They all accuse Belarus of organizing the illegal passage of migrants into Poland and other EU neighbors in retaliation for economic sanctions placed on Belarus and in a bid to destabilize the bloc.
The EU alongside various other governments and international bodies around the world allege that the authoritarian leader stole last year's election while intimidating his opponents with the widespread use of violence on any dissenting voice. Lukashenko denies all the accusations.
Humanitarian groups have meanwhile also criticized Poland for pushing some of the migrants back to Belarus rather than reviewing their asylum applications and allowing them due process in violation of EU law and United Nations conventions on refugees.
Marcin Przydacz, deputy foreign minister of Poland, has meanwhile defended that policy, saying that "(i)f we allow more and more people to cross the border, then Mr. Lukashenko, who's also doing business on this, will invite even more of those people."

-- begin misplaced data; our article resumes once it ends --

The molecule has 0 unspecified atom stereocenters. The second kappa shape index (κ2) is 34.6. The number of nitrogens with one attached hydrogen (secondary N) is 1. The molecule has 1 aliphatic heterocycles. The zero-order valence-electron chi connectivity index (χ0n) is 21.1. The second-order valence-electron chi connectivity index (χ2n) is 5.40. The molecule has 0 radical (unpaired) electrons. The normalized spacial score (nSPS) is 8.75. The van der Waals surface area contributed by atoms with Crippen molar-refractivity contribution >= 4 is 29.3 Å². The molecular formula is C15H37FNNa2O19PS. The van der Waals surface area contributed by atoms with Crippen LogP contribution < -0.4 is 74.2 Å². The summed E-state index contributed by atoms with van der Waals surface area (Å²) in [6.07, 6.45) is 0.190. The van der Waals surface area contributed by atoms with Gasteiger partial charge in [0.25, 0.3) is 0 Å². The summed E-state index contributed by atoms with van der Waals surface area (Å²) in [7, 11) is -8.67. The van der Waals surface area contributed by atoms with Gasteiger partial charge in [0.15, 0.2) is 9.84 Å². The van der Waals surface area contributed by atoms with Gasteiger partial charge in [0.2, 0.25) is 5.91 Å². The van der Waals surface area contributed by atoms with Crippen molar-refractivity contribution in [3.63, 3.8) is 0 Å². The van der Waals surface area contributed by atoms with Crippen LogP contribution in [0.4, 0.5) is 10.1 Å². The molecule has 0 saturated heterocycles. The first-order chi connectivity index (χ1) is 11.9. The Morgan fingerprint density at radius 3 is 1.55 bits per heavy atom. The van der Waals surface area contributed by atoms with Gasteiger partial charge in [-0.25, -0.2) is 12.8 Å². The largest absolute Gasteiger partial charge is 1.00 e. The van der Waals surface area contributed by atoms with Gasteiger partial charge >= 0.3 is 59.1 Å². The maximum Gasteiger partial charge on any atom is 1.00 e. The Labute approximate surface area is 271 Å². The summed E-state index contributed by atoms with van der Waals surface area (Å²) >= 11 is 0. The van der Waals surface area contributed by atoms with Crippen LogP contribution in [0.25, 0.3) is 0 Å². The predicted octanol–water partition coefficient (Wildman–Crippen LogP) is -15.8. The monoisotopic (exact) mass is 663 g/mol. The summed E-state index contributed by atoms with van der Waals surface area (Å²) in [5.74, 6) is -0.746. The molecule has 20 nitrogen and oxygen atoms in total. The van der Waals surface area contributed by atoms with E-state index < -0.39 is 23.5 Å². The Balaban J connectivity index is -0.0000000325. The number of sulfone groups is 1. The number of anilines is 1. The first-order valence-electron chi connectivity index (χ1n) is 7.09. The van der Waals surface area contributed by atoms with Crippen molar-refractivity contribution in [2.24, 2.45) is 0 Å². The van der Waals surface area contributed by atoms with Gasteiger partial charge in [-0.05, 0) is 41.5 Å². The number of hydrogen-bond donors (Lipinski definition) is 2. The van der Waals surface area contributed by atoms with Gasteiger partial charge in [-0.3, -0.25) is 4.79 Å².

Death and suffering along border
Kalina Czwarnog from the Polish humanitarian organization Ocalenie Foundation, says that a growing number of people are being lured to the Polish-Belarusian border under false pretences.
"There are many Iraqis, Kurds, there are people from Yemen, Syria, there are people from African countries like Nigeria, Cameroon, Congo, and now we've got people from Afghanistan," she told NPR in an interview.
She agrees with the assessment that the government of Belarus is deliberately orchestrating a humanitarian crisis on its borders: "They are inviting them to Belarus, saying that they can cross the EU border from there. And they are getting a seven-day visa or stamp," she explains, adding that from there, Belarusian soldiers escort them to the border and help them to get across.
Instead of allowing migrants to apply for asylum on the Polish side, however, Czwarnog says Polish border guards put most of the migrants in vans and take them back to Belarus, where soldiers often beat them and send them back to Poland again.
Polish officials say that at least five migrants have died from the harsh conditions along the border. Czwarnog meanwhile fears that more people will die along that border as the weather is bound to turn colder in coming weeks. She says that she recently found a group of migrants from Iraq with three young children suffering from severe hypothermia.
After calling an ambulance in the emergency situation, she says that Poland's border patrol took two children and two adults, but sent a 6-year-old child with five adults back to Belarus, potentially separating the family irreparably.